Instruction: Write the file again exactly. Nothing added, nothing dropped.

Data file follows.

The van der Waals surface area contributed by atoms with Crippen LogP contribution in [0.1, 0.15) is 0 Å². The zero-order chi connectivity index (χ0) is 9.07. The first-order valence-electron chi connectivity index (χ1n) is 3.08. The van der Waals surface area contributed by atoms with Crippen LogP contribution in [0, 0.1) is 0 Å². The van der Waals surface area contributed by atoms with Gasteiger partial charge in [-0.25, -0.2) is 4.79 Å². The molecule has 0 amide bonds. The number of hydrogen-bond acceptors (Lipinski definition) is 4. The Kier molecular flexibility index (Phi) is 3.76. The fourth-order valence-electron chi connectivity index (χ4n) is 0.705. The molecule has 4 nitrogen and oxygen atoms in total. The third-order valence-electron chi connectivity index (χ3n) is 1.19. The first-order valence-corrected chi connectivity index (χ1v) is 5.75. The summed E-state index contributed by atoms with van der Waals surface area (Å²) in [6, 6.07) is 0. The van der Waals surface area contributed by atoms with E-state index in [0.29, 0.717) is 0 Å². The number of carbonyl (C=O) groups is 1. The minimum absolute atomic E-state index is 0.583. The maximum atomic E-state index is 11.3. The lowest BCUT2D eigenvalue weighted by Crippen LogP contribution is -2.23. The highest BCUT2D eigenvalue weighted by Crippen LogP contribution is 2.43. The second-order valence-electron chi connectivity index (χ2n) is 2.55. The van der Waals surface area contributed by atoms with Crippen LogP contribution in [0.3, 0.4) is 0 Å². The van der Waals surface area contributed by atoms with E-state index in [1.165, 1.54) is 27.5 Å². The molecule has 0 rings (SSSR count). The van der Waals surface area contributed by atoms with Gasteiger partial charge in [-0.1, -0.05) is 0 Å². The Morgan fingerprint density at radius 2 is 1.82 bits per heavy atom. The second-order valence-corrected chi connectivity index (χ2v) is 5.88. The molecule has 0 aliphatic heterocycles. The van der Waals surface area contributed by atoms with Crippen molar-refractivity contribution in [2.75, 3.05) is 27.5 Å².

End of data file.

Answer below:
The van der Waals surface area contributed by atoms with Crippen LogP contribution in [0.1, 0.15) is 0 Å². The zero-order chi connectivity index (χ0) is 9.07. The first-order valence-electron chi connectivity index (χ1n) is 3.08. The van der Waals surface area contributed by atoms with Crippen LogP contribution in [0, 0.1) is 0 Å². The van der Waals surface area contributed by atoms with Gasteiger partial charge in [-0.25, -0.2) is 4.79 Å². The molecule has 0 amide bonds. The number of hydrogen-bond acceptors (Lipinski definition) is 4. The Kier molecular flexibility index (Phi) is 3.76. The fourth-order valence-electron chi connectivity index (χ4n) is 0.705. The molecule has 4 nitrogen and oxygen atoms in total. The third-order valence-electron chi connectivity index (χ3n) is 1.19. The first-order valence-corrected chi connectivity index (χ1v) is 5.75. The summed E-state index contributed by atoms with van der Waals surface area (Å²) in [6, 6.07) is 0. The van der Waals surface area contributed by atoms with E-state index in [0.29, 0.717) is 0 Å². The number of carbonyl (C=O) groups is 1. The minimum absolute atomic E-state index is 0.583. The maximum atomic E-state index is 11.3. The lowest BCUT2D eigenvalue weighted by Crippen LogP contribution is -2.23. The highest BCUT2D eigenvalue weighted by Crippen LogP contribution is 2.43. The second-order valence-electron chi connectivity index (χ2n) is 2.55. The van der Waals surface area contributed by atoms with Crippen LogP contribution in [0.3, 0.4) is 0 Å². The van der Waals surface area contributed by atoms with E-state index in [1.165, 1.54) is 27.5 Å². The molecule has 0 rings (SSSR count). The van der Waals surface area contributed by atoms with Gasteiger partial charge in [-0.1, -0.05) is 0 Å². The Morgan fingerprint density at radius 2 is 1.82 bits per heavy atom. The second-order valence-corrected chi connectivity index (χ2v) is 5.88. The molecule has 0 aliphatic heterocycles. The van der Waals surface area contributed by atoms with Crippen molar-refractivity contribution in [2.75, 3.05) is 27.5 Å².